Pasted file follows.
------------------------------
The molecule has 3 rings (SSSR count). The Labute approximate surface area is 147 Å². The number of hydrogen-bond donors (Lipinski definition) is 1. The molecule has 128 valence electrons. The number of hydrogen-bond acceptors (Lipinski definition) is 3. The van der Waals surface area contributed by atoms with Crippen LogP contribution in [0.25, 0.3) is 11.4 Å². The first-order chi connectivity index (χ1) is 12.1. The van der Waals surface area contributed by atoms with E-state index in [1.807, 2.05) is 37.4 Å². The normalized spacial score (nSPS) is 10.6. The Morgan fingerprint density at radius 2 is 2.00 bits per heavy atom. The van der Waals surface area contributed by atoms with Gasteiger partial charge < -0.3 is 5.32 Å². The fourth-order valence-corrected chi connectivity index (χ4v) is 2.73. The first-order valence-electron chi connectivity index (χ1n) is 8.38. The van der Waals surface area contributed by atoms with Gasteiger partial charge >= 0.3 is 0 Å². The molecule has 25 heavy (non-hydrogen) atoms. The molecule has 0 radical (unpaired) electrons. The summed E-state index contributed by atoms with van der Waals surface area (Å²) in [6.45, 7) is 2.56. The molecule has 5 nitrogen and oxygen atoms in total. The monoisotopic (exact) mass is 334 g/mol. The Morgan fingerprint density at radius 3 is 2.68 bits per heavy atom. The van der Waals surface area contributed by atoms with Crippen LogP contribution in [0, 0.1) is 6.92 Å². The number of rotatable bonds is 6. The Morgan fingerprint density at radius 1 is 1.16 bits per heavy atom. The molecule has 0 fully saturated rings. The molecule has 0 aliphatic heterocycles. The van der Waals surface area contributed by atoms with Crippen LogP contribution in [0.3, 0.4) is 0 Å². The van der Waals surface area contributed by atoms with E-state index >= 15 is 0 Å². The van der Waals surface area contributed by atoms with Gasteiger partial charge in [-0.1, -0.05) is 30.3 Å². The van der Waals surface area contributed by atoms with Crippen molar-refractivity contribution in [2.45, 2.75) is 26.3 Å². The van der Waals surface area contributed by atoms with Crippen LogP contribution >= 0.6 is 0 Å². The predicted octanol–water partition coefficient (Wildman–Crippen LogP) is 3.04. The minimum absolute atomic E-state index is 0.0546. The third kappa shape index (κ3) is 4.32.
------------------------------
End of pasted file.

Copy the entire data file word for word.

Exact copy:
The molecule has 3 rings (SSSR count). The Labute approximate surface area is 147 Å². The number of hydrogen-bond donors (Lipinski definition) is 1. The molecule has 128 valence electrons. The number of hydrogen-bond acceptors (Lipinski definition) is 3. The van der Waals surface area contributed by atoms with Crippen LogP contribution in [0.25, 0.3) is 11.4 Å². The first-order chi connectivity index (χ1) is 12.1. The van der Waals surface area contributed by atoms with E-state index in [1.807, 2.05) is 37.4 Å². The normalized spacial score (nSPS) is 10.6. The Morgan fingerprint density at radius 2 is 2.00 bits per heavy atom. The van der Waals surface area contributed by atoms with Gasteiger partial charge < -0.3 is 5.32 Å². The fourth-order valence-corrected chi connectivity index (χ4v) is 2.73. The first-order valence-electron chi connectivity index (χ1n) is 8.38. The van der Waals surface area contributed by atoms with Gasteiger partial charge >= 0.3 is 0 Å². The molecule has 25 heavy (non-hydrogen) atoms. The molecule has 0 radical (unpaired) electrons. The summed E-state index contributed by atoms with van der Waals surface area (Å²) in [6.45, 7) is 2.56. The molecule has 5 nitrogen and oxygen atoms in total. The monoisotopic (exact) mass is 334 g/mol. The Morgan fingerprint density at radius 3 is 2.68 bits per heavy atom. The van der Waals surface area contributed by atoms with Crippen LogP contribution in [0, 0.1) is 6.92 Å². The number of rotatable bonds is 6. The Morgan fingerprint density at radius 1 is 1.16 bits per heavy atom. The molecule has 0 fully saturated rings. The molecule has 0 aliphatic heterocycles. The van der Waals surface area contributed by atoms with Crippen LogP contribution in [0.3, 0.4) is 0 Å². The van der Waals surface area contributed by atoms with E-state index >= 15 is 0 Å². The van der Waals surface area contributed by atoms with Gasteiger partial charge in [-0.1, -0.05) is 30.3 Å². The van der Waals surface area contributed by atoms with Crippen molar-refractivity contribution in [2.45, 2.75) is 26.3 Å². The van der Waals surface area contributed by atoms with Crippen LogP contribution >= 0.6 is 0 Å². The predicted octanol–water partition coefficient (Wildman–Crippen LogP) is 3.04. The minimum absolute atomic E-state index is 0.0546. The third kappa shape index (κ3) is 4.32.